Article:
The U.N.-backed cease-fire has stopped the killing in Lebanon and Israel. Now a United Nations peacekeeping force, coupled with the fractured Lebanese army, faces the daunting task of disarming Hezbollah. A realistic appraisal of this "A-Team" of terrorist organizations has this cease-fire looking more like a Hezbollah tactical pause, not a lasting commitment to peace with Israel. In Israel last week, the speaker of its Knesset told me "we closed our eyes" to the growing threat of Hezbollah, which started building its military capabilities in southern Lebanon the day Israeli soldiers departed six years ago. The threat continues to grow and Israel is in deep crisis.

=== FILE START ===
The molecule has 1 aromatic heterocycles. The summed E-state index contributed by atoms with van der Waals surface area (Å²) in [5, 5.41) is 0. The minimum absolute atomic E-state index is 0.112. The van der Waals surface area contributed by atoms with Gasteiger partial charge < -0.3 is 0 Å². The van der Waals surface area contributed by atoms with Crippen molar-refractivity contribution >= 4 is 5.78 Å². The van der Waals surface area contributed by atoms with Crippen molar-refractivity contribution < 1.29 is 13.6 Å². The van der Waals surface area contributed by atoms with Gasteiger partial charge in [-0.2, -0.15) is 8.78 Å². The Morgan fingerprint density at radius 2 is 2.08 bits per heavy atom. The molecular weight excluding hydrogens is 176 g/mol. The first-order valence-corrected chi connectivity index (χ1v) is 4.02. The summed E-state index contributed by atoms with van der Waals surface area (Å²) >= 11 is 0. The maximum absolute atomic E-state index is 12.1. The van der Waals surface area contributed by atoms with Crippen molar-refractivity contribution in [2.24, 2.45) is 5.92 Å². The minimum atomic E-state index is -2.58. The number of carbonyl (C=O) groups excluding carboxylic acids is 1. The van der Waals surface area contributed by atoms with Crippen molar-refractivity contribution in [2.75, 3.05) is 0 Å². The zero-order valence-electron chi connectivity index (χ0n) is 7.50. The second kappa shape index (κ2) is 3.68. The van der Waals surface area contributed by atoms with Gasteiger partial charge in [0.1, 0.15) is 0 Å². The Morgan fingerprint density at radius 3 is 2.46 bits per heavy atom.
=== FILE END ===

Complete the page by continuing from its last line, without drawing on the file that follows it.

Many in the Washington establishment were shocked Aug. 17, when the Congressional Budget Office reported a surge of "unanticipated tax receipts" that will sharply push down this year's deficit. Those who had been proclaiming the Bush tax rate cuts would result in a big reduction in tax revenues tried to hide their disappointment. It was tough being proved wrong again after having said the same thing when Ronald Reagan cut tax rates in the early 1980s. We have now had three major experiments with tax rate reduction in the last half-century, and each time both economic growth and tax revenues have surged, despite the fears and cries of the anti-tax-cut crowd. How much more evidence will they need to understand the difference between tax rates and tax revenues?